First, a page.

Elizabeth Warren's 'swear jar' might even playing field for pharmaceutical fraud
Since she assumed office in 2013, Sen. Elizabeth Warren (D-Mass.) has developed a reputation as an emboldened Senator who is more than willing to be the face of resistance against multibillion dollar corporations. In the past, her most frequent (and easiest) target has been the banking industry, but a recent bill sponsored by Warren shows her willingness to go after another multibillion dollar industry: Pharmaceuticals.
In her remarks at the Families USA Health Action Conference in the District of Columbia last week, Warren announced her plans to introduce the Medical Innovation Act as a means to increase funding for the National Institutes of Health (NIH). The funding, Warren said, would "come from blockbuster drug companies whenever they break the law and enter into major settlement agreements with the government."
The guts of the bill look like this: When large drug companies reach settlements with the government on charges of violating anti-kickback statutes, marketing drugs for unapproved uses or defrauding Medicare or Medicaid, they would be required to pay 1 percent of their annual profits towards NIH to help fund additional research.
"It's like a swear jar: Whenever a huge drug company that is generating enormous profits as a result of federal research investments gets caught breaking the law--and wants off the hook--it has to put some money in the jar to help fund the next generation of medical research," Warren said.
Let's use Daiichi Sankyo Inc. as Exhibit A. The company recently paid $39 million to settle claims it paid kickbacks to doctors to prescribe certain drugs. Daiichi Sanko's annual reported income for fiscal year 2013 was $514.4 million. If they were required to deposit one percent of their annual earnings into the "swear jar," NIH would collect $5.1 million. Under Warren's plan, that penalty would continue over the course of the next five years.
This bill only applies to "the biggest and most successful pharmaceutical companies," according to Warren. It would only apply to settlements, meaning companies that lose a court battle related to fraud or kickbacks will not face the same penalty. Even so, Warren said that, had the policy been in place for the last five years, NIH would have approximately $6 billion in additional funding. That's a 20 percent bump in its current budget.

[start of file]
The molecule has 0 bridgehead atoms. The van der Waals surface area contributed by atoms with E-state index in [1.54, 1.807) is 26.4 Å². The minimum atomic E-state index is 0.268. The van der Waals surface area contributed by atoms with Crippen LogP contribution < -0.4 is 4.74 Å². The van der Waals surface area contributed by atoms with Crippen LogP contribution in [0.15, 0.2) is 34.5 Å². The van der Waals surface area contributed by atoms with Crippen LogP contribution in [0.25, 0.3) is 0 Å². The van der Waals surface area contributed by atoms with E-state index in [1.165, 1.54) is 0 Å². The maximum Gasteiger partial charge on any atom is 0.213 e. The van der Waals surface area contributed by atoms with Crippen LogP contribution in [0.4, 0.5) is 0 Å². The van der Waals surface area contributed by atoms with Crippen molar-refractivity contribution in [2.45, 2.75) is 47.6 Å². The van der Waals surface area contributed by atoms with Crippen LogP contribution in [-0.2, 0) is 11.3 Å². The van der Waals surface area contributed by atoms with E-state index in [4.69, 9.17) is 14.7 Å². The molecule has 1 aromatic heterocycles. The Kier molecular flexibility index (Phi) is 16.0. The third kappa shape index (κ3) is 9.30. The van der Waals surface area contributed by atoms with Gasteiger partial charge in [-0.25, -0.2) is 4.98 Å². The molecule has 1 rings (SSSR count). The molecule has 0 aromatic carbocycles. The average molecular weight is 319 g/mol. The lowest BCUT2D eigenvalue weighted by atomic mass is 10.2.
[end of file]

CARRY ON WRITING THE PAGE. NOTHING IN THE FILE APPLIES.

"It's a swear jar--but it's also a simple form of accountability," she said. "Instead of letting companies that break the law get off with a slap on the wrist, the Medical Innovation Act will make sure that they pay up in a way that really makes a difference--a difference to the health of all Americans, and a difference to all of the company's competitors who are playing by the rules."
Punishing providers and companies that commit fraud has always been an uneven playing field that heavily favors the pharmaceutical industry. As Warren pointed out, physician practices are routinely expelled from Medicare if they are convicted of wrongdoing, but pharmaceutical companies sign a check and walk away with hardly a scratch.
Although the world's largest drug companies paid more than $13 billion in fines and settlements between 2007 and 2012, when you match those penalties up against their profit margins, it hardly registers a sound. FiercePharma reported that pharmaceutical companies paid out $3.75 billion in 2013. The top three pharmaceutical companies in the U.S. (Johnson & Johnson, Pfizer and Merck) combined to earn more than $40 billion in 2013 alone. It's like emptying a pool with an eyedropper at one end while a fire house pumps in water at the other.
As you might imagine, pharmaceutical companies are none too pleased with this bill, claiming it will limit the amount of money they have for their own research. A spokesperson for the Pharmaceutical Research & Manufacturers of America (PhRMA) told the Wall Street Journal that the legislation would have "devastating consequences for patients and society." While it's true that large pharmaceutical companies do spend large sums of money on research and development, the 1 percent penalty would apply to profits only, after accounting for R&D funding.
What's interesting is that PhRMA laughably ignores the very simple solution to these perceived problems: Don't do it. Don't offer kickbacks, don't defraud Medicare and Medicaid, and don't illegally market drugs. In short, don't break the law, and any concerns surrounding the one percent penalty suddenly and miraculously vanish.
Admittedly, the bill has some holes. First and foremost, it's a creative way to direct funding to NIH without raising taxes or ripping money from other programs. The fraud prevention angle offers an easy way to rally against a common enemy, but it's still a fairly small penalty.
Despite their braying, I'm not sure the pharmaceutical industry is quaking in its boots over a 1 percent bite into their profits. But let's assume for a moment that the penalty terrifies them enough to get a better handle on fraudulent activity. If the fear of an additional penalty scares them straight and curbs fraud, NIH funding takes a hit. In a weird way, Warren's model relies on perpetuating fraud in order to continue funding drug research.
I suppose, as with any legislation, progress relies on small victories. Warren probably realizes that she has an innovative way to fund medical research without raising taxes--something that would theoretically appeal to both sides of the aisle--while bringing at least some measure of accountability to the most prolific drug manufacturers when they break the law.
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